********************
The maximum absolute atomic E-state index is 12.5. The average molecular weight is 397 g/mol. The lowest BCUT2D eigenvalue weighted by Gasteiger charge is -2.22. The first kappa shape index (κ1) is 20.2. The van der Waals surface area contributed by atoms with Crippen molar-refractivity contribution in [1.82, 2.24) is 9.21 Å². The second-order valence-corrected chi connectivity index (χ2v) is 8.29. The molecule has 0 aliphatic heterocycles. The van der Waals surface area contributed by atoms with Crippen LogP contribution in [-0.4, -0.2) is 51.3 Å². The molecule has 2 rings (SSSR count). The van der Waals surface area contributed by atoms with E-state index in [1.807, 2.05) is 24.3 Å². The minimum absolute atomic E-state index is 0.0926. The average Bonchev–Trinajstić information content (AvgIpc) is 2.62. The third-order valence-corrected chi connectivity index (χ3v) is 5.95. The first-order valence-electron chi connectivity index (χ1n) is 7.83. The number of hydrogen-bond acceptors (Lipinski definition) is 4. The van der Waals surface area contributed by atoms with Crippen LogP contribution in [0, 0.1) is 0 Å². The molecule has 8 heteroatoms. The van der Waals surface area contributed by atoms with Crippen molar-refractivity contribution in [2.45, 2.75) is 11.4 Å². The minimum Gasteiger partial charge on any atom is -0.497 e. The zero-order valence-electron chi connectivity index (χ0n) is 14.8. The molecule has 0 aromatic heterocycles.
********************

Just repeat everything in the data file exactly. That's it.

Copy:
The maximum absolute atomic E-state index is 12.5. The average molecular weight is 397 g/mol. The lowest BCUT2D eigenvalue weighted by Gasteiger charge is -2.22. The first kappa shape index (κ1) is 20.2. The van der Waals surface area contributed by atoms with Crippen molar-refractivity contribution in [1.82, 2.24) is 9.21 Å². The second-order valence-corrected chi connectivity index (χ2v) is 8.29. The molecule has 0 aliphatic heterocycles. The van der Waals surface area contributed by atoms with Crippen LogP contribution in [-0.4, -0.2) is 51.3 Å². The molecule has 2 rings (SSSR count). The van der Waals surface area contributed by atoms with E-state index in [1.807, 2.05) is 24.3 Å². The minimum absolute atomic E-state index is 0.0926. The average Bonchev–Trinajstić information content (AvgIpc) is 2.62. The third-order valence-corrected chi connectivity index (χ3v) is 5.95. The first-order valence-electron chi connectivity index (χ1n) is 7.83. The number of hydrogen-bond acceptors (Lipinski definition) is 4. The van der Waals surface area contributed by atoms with Crippen LogP contribution in [0, 0.1) is 0 Å². The molecule has 8 heteroatoms. The van der Waals surface area contributed by atoms with Crippen molar-refractivity contribution in [2.45, 2.75) is 11.4 Å². The minimum Gasteiger partial charge on any atom is -0.497 e. The zero-order valence-electron chi connectivity index (χ0n) is 14.8. The molecule has 0 aromatic heterocycles.